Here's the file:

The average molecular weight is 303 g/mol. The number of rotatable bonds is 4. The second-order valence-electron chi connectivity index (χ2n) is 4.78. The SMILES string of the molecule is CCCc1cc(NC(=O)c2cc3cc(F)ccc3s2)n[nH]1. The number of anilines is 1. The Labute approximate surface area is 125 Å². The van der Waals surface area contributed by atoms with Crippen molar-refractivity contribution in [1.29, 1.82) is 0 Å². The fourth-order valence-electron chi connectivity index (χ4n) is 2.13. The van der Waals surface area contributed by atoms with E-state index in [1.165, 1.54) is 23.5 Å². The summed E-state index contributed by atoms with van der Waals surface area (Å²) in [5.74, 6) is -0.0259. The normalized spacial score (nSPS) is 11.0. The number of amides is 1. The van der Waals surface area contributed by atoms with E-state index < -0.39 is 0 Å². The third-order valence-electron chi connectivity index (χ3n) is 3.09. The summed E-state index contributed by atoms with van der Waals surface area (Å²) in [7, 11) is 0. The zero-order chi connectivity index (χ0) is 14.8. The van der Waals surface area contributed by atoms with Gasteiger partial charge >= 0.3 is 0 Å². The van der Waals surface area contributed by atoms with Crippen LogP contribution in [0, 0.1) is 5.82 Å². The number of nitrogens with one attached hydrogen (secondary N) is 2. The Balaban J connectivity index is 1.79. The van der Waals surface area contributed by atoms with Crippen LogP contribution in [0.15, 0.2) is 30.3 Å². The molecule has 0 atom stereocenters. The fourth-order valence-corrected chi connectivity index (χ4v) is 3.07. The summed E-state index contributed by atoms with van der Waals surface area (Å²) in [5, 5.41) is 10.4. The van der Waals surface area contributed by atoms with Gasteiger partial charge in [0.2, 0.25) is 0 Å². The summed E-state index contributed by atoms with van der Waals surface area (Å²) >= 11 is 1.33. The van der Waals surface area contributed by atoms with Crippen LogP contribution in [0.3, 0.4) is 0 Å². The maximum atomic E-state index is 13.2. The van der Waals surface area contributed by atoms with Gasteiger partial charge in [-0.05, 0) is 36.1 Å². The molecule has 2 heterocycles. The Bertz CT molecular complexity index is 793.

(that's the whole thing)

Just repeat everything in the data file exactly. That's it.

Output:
The average molecular weight is 303 g/mol. The number of rotatable bonds is 4. The second-order valence-electron chi connectivity index (χ2n) is 4.78. The SMILES string of the molecule is CCCc1cc(NC(=O)c2cc3cc(F)ccc3s2)n[nH]1. The number of anilines is 1. The Labute approximate surface area is 125 Å². The van der Waals surface area contributed by atoms with Crippen molar-refractivity contribution in [1.29, 1.82) is 0 Å². The fourth-order valence-electron chi connectivity index (χ4n) is 2.13. The van der Waals surface area contributed by atoms with E-state index in [1.165, 1.54) is 23.5 Å². The summed E-state index contributed by atoms with van der Waals surface area (Å²) in [5.74, 6) is -0.0259. The normalized spacial score (nSPS) is 11.0. The number of amides is 1. The van der Waals surface area contributed by atoms with E-state index < -0.39 is 0 Å². The third-order valence-electron chi connectivity index (χ3n) is 3.09. The summed E-state index contributed by atoms with van der Waals surface area (Å²) in [7, 11) is 0. The zero-order chi connectivity index (χ0) is 14.8. The van der Waals surface area contributed by atoms with Gasteiger partial charge >= 0.3 is 0 Å². The van der Waals surface area contributed by atoms with Crippen LogP contribution in [0, 0.1) is 5.82 Å². The number of nitrogens with one attached hydrogen (secondary N) is 2. The Balaban J connectivity index is 1.79. The van der Waals surface area contributed by atoms with Crippen LogP contribution in [0.15, 0.2) is 30.3 Å². The molecule has 0 atom stereocenters. The fourth-order valence-corrected chi connectivity index (χ4v) is 3.07. The summed E-state index contributed by atoms with van der Waals surface area (Å²) in [5, 5.41) is 10.4. The van der Waals surface area contributed by atoms with Gasteiger partial charge in [0.2, 0.25) is 0 Å². The summed E-state index contributed by atoms with van der Waals surface area (Å²) >= 11 is 1.33. The van der Waals surface area contributed by atoms with Crippen LogP contribution in [0.3, 0.4) is 0 Å². The maximum atomic E-state index is 13.2. The van der Waals surface area contributed by atoms with Gasteiger partial charge in [-0.05, 0) is 36.1 Å². The molecule has 2 heterocycles. The Bertz CT molecular complexity index is 793.